If asexuality were a more widely known, understood, and validated orientation, would people like Underwood have such a difficult time accepting their lack of interest in sex?
America has had a problem with Colton Underwood's sexuality since he became "the world's most famous virgin" in 2019.
While a reality TV show like The Bachelor is no place to find enlightened social commentary, the series' first virgin lead put the concept of virginity under public scrutiny. What is virginity? Does it even exist? In reality, it's as much a social construct as gender. Still, we seem to agree that women have the right to be as (in)experienced as they want, but if a 28-year-old man (and former pro-football player, no less) is still a virgin, then he must be gay, right?
As Underwood told Entertainment Tonight while promoting his book, The First Time: Finding Myself and Looking for Love on Reality TV, he's been plagued by rumors about his sexuality for years. "Even now, I still battle gay rumors when I'm with Cassie, but that's how it was for me as a young kid in grade school and high school," he said. "I can deal with them now."
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Happy birthday to the world's biggest genre
On this day in 1973, Clive Campbell, the Jamaican-American "selector" known as DJ Kool Herc, hosted a "back to school jam" at 1520 Sedgewick Avenue in the Boogie Down Bronx of New York City.
Armed with a booming sound system and reggae beats, Herc– a shortened nickname for "Hercules"– commanded insatiable audiences across the South Bronx with his unique looping technique called the "Merry-Go Round." "[I knew that] they were waiting for this particular break," Herc later said, "and I got a couple of records that got the same break up in it. I wonder how it would be if I put them all together."
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In their blowout last night, he fell back on the same pattern: confront, manipulate to gain power (occasionally lying), and then backtrack to save face.
It's a general truth that a majority of the Bachelor Franchise's contestants are Christian.
There have been virgin contestants, a born-again virgin Bachelor, and then a straight-up virgin Bachelor. Yet, over the past two decades, the show has refrained from airing discussions of touchy topics like religion or sex. Participants on the show have disclosed that many deep conversations regarding such matters go unaired.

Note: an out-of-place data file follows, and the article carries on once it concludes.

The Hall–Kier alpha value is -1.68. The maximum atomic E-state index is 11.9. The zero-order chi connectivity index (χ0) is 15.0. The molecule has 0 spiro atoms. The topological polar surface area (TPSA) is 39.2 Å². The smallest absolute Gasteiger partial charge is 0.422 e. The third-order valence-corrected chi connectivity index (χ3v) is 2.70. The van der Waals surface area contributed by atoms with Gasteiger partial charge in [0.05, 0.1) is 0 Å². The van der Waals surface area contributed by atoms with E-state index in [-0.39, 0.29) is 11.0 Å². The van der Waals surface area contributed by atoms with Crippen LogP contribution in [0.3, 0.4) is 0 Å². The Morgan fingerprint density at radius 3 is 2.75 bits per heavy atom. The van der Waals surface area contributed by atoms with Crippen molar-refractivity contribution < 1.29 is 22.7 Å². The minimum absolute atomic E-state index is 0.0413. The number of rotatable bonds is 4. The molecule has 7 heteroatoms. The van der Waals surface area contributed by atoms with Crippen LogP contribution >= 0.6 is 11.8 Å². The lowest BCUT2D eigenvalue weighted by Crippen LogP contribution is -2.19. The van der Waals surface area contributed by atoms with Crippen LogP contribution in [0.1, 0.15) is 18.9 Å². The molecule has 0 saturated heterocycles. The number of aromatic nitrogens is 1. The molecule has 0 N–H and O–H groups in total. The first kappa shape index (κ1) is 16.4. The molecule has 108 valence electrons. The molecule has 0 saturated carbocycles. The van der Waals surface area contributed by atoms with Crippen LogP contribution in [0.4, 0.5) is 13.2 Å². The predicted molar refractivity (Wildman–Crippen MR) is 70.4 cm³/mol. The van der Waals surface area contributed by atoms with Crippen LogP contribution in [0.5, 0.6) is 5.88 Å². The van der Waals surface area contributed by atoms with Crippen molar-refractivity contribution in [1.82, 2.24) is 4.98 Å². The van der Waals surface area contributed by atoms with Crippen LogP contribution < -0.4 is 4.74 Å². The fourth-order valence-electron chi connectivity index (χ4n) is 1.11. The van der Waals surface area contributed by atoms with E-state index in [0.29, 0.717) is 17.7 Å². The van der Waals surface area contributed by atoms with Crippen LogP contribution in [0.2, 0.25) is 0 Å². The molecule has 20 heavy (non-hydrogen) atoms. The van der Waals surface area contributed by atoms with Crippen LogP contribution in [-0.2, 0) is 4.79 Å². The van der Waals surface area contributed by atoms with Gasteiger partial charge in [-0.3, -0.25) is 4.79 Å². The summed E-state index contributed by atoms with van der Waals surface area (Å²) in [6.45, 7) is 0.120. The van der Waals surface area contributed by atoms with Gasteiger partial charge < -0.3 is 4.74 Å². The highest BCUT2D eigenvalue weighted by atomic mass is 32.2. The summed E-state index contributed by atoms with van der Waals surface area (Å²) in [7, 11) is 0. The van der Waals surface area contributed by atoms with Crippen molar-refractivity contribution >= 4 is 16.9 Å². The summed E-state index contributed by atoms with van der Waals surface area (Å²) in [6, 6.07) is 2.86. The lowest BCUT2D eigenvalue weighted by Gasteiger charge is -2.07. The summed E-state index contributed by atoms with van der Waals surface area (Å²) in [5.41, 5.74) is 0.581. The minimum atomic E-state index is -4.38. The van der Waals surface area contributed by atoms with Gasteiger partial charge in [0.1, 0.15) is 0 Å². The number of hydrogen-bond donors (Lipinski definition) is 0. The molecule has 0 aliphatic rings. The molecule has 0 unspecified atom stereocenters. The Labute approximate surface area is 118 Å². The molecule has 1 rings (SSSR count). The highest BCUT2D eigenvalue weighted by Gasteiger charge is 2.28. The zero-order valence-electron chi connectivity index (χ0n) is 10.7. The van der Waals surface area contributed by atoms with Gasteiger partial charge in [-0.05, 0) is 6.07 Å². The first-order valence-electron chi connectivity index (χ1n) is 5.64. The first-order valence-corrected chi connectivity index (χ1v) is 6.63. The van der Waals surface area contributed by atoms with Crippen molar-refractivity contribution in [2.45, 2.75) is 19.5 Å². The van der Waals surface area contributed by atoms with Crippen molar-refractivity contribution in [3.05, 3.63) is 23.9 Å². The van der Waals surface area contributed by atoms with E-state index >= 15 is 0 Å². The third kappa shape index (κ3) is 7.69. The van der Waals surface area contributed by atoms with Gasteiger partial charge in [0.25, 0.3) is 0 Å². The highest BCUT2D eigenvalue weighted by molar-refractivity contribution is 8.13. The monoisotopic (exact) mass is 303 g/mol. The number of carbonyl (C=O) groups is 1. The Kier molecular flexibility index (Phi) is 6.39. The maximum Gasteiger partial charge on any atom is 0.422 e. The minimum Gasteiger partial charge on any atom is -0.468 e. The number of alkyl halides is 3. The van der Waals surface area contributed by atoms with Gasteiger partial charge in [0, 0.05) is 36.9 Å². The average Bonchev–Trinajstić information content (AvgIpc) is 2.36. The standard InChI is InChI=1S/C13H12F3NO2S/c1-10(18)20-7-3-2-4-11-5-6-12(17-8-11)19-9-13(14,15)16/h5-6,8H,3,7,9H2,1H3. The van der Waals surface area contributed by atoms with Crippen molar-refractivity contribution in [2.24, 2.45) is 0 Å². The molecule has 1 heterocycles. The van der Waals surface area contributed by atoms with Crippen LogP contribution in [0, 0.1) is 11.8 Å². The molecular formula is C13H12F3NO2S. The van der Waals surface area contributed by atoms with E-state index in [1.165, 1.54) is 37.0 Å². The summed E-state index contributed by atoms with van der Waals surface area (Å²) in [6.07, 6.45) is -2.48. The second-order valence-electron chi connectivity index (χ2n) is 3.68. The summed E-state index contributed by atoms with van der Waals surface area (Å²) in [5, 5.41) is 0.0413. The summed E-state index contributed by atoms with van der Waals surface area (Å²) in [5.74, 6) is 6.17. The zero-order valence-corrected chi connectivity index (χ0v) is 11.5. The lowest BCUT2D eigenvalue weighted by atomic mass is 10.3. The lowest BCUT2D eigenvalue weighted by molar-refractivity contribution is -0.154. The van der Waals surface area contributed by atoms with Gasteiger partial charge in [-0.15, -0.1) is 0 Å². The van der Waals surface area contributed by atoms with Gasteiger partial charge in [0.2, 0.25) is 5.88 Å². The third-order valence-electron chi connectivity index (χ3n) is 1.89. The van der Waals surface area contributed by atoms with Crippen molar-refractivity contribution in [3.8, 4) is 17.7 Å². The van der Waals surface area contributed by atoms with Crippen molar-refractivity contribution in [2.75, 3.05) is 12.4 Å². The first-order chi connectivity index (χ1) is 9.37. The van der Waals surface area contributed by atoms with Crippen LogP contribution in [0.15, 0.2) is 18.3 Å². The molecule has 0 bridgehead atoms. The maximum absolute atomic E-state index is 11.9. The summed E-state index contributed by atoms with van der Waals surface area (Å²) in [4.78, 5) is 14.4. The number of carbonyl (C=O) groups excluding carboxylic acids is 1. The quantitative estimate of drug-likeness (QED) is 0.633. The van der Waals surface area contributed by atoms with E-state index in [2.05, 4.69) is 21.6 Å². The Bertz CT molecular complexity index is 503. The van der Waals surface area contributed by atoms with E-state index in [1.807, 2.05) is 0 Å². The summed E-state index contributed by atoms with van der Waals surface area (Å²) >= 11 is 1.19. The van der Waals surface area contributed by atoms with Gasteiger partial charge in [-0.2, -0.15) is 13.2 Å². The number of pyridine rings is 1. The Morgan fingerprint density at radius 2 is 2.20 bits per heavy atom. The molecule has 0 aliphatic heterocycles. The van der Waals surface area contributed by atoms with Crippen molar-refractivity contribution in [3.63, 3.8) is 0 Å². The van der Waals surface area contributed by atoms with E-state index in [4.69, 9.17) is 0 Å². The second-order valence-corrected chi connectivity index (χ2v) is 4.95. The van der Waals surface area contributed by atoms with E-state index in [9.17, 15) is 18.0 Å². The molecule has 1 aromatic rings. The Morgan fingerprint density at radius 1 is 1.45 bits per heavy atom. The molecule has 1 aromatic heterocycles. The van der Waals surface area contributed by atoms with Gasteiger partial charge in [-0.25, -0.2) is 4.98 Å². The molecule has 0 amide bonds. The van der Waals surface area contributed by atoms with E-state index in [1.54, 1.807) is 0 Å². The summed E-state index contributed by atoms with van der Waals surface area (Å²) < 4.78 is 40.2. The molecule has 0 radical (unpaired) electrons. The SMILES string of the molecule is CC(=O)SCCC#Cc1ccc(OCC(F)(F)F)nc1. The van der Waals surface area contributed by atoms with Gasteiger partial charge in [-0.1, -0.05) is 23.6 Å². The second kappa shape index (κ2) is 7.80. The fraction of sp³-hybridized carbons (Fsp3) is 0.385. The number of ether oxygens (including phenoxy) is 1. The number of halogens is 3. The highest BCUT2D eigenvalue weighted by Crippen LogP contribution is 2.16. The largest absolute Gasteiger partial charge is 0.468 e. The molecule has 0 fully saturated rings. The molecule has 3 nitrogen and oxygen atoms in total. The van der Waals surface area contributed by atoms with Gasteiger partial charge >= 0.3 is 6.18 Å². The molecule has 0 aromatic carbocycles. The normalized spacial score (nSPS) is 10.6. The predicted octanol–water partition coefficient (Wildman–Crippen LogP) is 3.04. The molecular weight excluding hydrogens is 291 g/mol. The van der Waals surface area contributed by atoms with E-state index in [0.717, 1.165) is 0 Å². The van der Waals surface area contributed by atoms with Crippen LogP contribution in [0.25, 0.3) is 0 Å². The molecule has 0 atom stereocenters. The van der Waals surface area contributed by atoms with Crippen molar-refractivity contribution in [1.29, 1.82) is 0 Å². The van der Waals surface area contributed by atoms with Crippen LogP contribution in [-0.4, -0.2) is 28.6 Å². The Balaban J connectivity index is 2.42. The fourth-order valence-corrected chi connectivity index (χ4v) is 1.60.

Then, last season, one contestant, Caelynn Miller-Keyes, disclosed her sexual assault to the Bachelor, Colton Underwood. The heart-stopping moment became a revelatory scene in reality television. Viewers everywhere could hear, relate, and connect to the moving story. Powerful moments like those are more common now that participants are breaking away from the show's traditional boundaries, storylines, and rules. In turn, production has begun to re-shape the show; while the series has become more sex positive, religion has remained a taboo subject—until last night.
Throughout this season, Bachelor Nation has witnessed an emotional abuser remain on their TVs for far too long—even by the standards of reality TV, it's been alarming. Luke P.'s concerning behavior, from aggression to excessive lying, has prompted viewers to question, "What in the hell are we not seeing?" Hannah Brown and Luke P. have had a connection that viewers cannot not wrap their heads around, but it turns out that viewers were missing half the story. While Luke P. has stirred the pot by repeatedly disrespecting Hannah and his fellow contestants, viewers have questioned if an inexplicable spiritual connection has been drawing the two together.
Finally, the other half of the story was unveiled during Fantasy Suite week. After the two made-out during their day touring Santorini, Luke P. began their dinner by gaslighting Hannah:
"I am very confident that we're on the same page with our morals, and I just want to hear it from your mouth. I've heard people proclaim their faith, but yet they've said things like, 'I'm excited for Fantasy Suites. I want to explore this relationship on a sexually intimate level, and that's what I'm looking forward to.' And to me, that's like whoa, whoa, whoa, whoa excuse me? What? There's something I'm missing here. Like I don't believe that's something you should be doing, and I just want to make sure that you're not going to be sexually intimate with the other relationships here. Like, I totally have all the trust in the world for you, but at the same time I just want to make sure we're on the same page. Like, if you told me you're going to have sex or you had sex with one or multiple of these guys, I would be wanting to go home 100 percent."